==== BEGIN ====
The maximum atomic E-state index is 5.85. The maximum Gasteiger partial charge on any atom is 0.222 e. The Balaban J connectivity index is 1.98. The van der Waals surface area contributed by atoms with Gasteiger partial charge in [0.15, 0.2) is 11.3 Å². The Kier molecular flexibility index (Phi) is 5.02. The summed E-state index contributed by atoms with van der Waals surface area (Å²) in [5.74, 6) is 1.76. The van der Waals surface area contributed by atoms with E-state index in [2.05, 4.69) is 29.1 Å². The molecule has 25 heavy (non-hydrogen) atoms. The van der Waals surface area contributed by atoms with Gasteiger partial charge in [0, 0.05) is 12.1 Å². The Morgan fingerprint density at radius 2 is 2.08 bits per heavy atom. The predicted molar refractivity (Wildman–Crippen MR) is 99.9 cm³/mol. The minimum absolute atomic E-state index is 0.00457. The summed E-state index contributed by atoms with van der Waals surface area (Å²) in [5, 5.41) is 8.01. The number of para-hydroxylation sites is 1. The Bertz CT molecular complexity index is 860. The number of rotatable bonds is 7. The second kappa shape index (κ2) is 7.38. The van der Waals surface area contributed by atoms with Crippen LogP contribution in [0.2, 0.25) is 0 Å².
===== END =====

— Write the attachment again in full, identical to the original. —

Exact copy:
The maximum atomic E-state index is 5.85. The maximum Gasteiger partial charge on any atom is 0.222 e. The Balaban J connectivity index is 1.98. The van der Waals surface area contributed by atoms with Gasteiger partial charge in [0.15, 0.2) is 11.3 Å². The Kier molecular flexibility index (Phi) is 5.02. The summed E-state index contributed by atoms with van der Waals surface area (Å²) in [5.74, 6) is 1.76. The van der Waals surface area contributed by atoms with E-state index in [2.05, 4.69) is 29.1 Å². The molecule has 25 heavy (non-hydrogen) atoms. The van der Waals surface area contributed by atoms with Gasteiger partial charge in [0, 0.05) is 12.1 Å². The Morgan fingerprint density at radius 2 is 2.08 bits per heavy atom. The predicted molar refractivity (Wildman–Crippen MR) is 99.9 cm³/mol. The minimum absolute atomic E-state index is 0.00457. The summed E-state index contributed by atoms with van der Waals surface area (Å²) in [5, 5.41) is 8.01. The number of para-hydroxylation sites is 1. The Bertz CT molecular complexity index is 860. The number of rotatable bonds is 7. The second kappa shape index (κ2) is 7.38. The van der Waals surface area contributed by atoms with Crippen LogP contribution in [0.2, 0.25) is 0 Å².